Welcome to Finance Insider, Business Insider’s summary of the top stories of the past 24 hours.
When Valeant Pharmaceuticals’ secret relationship with a pharmacy that sold its drugs directly to consumers was exposed last year, the company first tried to downplay its importance.
It turns out that Valeant had a sales plan dubbed the “Philidor strategy” to use the pharmacy and increase the volume of shipments for two of its drugs. The strategy is detailed in an internal Valeant presentation obtained by Business Insider, and the l
According to the documents, Valeant used a simple strategy to get insurers to pay for a $1,000 drug with $100 alternatives. On Tuesday, the stock was getting decimated after a weak earnings report. Judging by the analyst call, Valeant is still using some of the pages from the Philidor playbook.
Heading back to election news:
- It could be a nail-biter, but Clinton’s ahead in the last day
- The Trump phenomenon, the biggest story of the campaign, comes to a dramatic conclusion
- Trump was booed upon arriving at his polling place in New York City
- BARRO: The core question of the 2016 election is stupidly simple
- Markets are jumping on Election Day
- The Mexican peso is climbing and the yen is tumbling
- The big banks are boosting staff in preparation for Brexit-style tumult in markets after the election
- Banks have warned clients to brace for FX volatility after the election
- MALMGREN: “We’re going to have a period of chaos and gridlock”
- The companies that could be the biggest winners from a Trump or Clinton victory
- The most expensive ballot measure in California is coming down to the wire
- The rate of layoffs in America is at a record low
- There’s a huge concern for the stock market — and it’s not the election
- Check out Donald Trump’s $100 million personal Boeing airliner
Elsewhere, rental car giant Hertz crashed almost 50% after disastrous earnings. CVS plunged 16% after cutting its guidance and citing “slowing prescription growth.” And Tesla is buying a German engineering company to automate factories.
On Wall Street, a whole bunch of Goldman Sachs’ top staff are nervously hoping for a call from CEO Lloyd Blankfein. There’s only one place in the world to be an investment banker. And Credit Suisse has hired a new software banker.
Here are the top Wall Street headlines at midday
The enemy for China is within — For one of Hong Kong’s leading political commentators — with an insider’s perspective of China’s rich history — it’s not the currency, capital flight or a peasant uprising that’s keeping him awake at night.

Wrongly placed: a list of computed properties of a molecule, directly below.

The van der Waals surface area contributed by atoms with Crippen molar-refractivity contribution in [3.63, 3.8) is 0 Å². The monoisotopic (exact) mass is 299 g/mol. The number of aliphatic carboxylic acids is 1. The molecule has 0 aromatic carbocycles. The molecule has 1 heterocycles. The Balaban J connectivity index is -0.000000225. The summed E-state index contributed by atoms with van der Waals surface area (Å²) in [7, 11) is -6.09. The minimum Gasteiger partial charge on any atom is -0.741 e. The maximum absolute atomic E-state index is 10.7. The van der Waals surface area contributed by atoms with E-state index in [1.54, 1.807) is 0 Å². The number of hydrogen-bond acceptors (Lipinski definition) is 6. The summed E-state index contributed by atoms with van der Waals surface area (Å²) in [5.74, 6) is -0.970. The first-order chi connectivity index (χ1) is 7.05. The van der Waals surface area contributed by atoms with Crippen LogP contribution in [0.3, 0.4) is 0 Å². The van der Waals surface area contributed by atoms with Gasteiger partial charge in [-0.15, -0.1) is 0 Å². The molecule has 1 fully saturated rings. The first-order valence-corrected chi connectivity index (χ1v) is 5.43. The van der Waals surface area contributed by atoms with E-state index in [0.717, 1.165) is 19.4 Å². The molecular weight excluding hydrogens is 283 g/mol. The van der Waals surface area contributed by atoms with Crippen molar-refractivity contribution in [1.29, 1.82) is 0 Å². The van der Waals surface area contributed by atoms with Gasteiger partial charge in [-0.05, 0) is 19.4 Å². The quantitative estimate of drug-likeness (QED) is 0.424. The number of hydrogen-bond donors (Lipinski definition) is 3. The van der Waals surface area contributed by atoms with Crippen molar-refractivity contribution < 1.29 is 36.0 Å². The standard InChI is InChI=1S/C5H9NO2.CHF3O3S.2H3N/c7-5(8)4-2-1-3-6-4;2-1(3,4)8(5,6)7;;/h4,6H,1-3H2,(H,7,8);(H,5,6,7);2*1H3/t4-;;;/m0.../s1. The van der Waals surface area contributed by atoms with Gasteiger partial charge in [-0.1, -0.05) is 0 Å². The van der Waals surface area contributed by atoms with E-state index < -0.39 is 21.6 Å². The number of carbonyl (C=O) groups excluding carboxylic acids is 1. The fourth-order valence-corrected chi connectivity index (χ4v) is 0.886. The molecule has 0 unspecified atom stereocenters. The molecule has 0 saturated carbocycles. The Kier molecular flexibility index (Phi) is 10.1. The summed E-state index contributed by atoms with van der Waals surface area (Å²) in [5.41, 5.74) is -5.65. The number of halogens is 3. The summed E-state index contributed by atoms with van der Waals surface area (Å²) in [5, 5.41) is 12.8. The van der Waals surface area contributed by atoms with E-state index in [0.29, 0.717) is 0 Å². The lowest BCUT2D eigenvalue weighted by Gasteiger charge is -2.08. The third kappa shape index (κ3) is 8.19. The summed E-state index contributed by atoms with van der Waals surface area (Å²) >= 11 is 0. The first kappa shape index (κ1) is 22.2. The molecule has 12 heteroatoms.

DEUTSCHE BANK: ‘Bye, bye globalisation’ — Globalisation has reached its peak and we’re about to witness an unwinding of the trend that has dominated economics and trade for decades, according to one of Deutsche Bank’s best-known strategists.
Here’s how the Tesla Model 3 could change the auto industry forever — There have been effectively two massive innovations in the auto industry.
British banker found guilty in Hong Kong double murder trial — A Hong Kong jury on Tuesday found Cambridge-educated British banker Rurik Jutting guilty of murdering two Indonesian women that he confessed to killing in his luxury apartment two years ago.
China’s trade performance remained weak in October — Chinese trade data missed to the downside in October with the value of exports and imports both undershooting expectations, at least in US dollar terms.
India is withdrawing all of its 500 and 1000 rupee bills to fight ‘black money and corruption’ – Indian Prime Minister Narendra Modi on Tuesday announced that 500 and 1000 rupee banknotes would be withdrawn from the financial system at midnight, saying it was part of a crackdown on rampant corruption.
NOLAND: ‘It’s a global bubble. And the markets believe they will do anything to keep it going’ – The global bubble that central banks have kept afloat for the past eight years, based on sovereign and government debt, as well as central bank credit, runs right to the heart of the monetary system.
The ‘bad’ money advice people need to stop taking, according to former Wall Street executive Sallie Krawcheck – From home-buying affordability guides to pre-wedding financial wisdom, there’s a ton of money advice out there. And while much of it is helpful, some tips can be detrimental.